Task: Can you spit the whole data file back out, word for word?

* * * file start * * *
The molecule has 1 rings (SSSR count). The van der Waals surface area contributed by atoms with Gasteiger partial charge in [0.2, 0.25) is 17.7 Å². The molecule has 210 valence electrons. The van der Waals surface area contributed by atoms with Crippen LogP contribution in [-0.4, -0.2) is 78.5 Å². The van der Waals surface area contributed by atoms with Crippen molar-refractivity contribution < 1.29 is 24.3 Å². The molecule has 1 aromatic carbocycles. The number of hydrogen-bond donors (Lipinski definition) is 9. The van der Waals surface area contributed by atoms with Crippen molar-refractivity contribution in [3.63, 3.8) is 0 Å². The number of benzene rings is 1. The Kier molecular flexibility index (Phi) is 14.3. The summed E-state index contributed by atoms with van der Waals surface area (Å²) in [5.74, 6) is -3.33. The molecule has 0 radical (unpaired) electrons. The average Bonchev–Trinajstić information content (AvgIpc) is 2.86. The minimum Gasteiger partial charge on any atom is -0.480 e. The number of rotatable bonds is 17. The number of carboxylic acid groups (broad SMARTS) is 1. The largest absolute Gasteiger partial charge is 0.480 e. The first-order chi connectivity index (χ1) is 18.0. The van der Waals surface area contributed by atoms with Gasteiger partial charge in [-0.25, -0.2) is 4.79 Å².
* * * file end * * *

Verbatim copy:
The molecule has 1 rings (SSSR count). The van der Waals surface area contributed by atoms with Gasteiger partial charge in [0.2, 0.25) is 17.7 Å². The molecule has 210 valence electrons. The van der Waals surface area contributed by atoms with Crippen LogP contribution in [-0.4, -0.2) is 78.5 Å². The van der Waals surface area contributed by atoms with Crippen molar-refractivity contribution < 1.29 is 24.3 Å². The molecule has 1 aromatic carbocycles. The number of hydrogen-bond donors (Lipinski definition) is 9. The van der Waals surface area contributed by atoms with Crippen molar-refractivity contribution in [3.63, 3.8) is 0 Å². The number of benzene rings is 1. The Kier molecular flexibility index (Phi) is 14.3. The summed E-state index contributed by atoms with van der Waals surface area (Å²) in [5.74, 6) is -3.33. The molecule has 0 radical (unpaired) electrons. The average Bonchev–Trinajstić information content (AvgIpc) is 2.86. The minimum Gasteiger partial charge on any atom is -0.480 e. The number of rotatable bonds is 17. The number of carboxylic acid groups (broad SMARTS) is 1. The largest absolute Gasteiger partial charge is 0.480 e. The first-order chi connectivity index (χ1) is 18.0. The van der Waals surface area contributed by atoms with Gasteiger partial charge in [-0.25, -0.2) is 4.79 Å².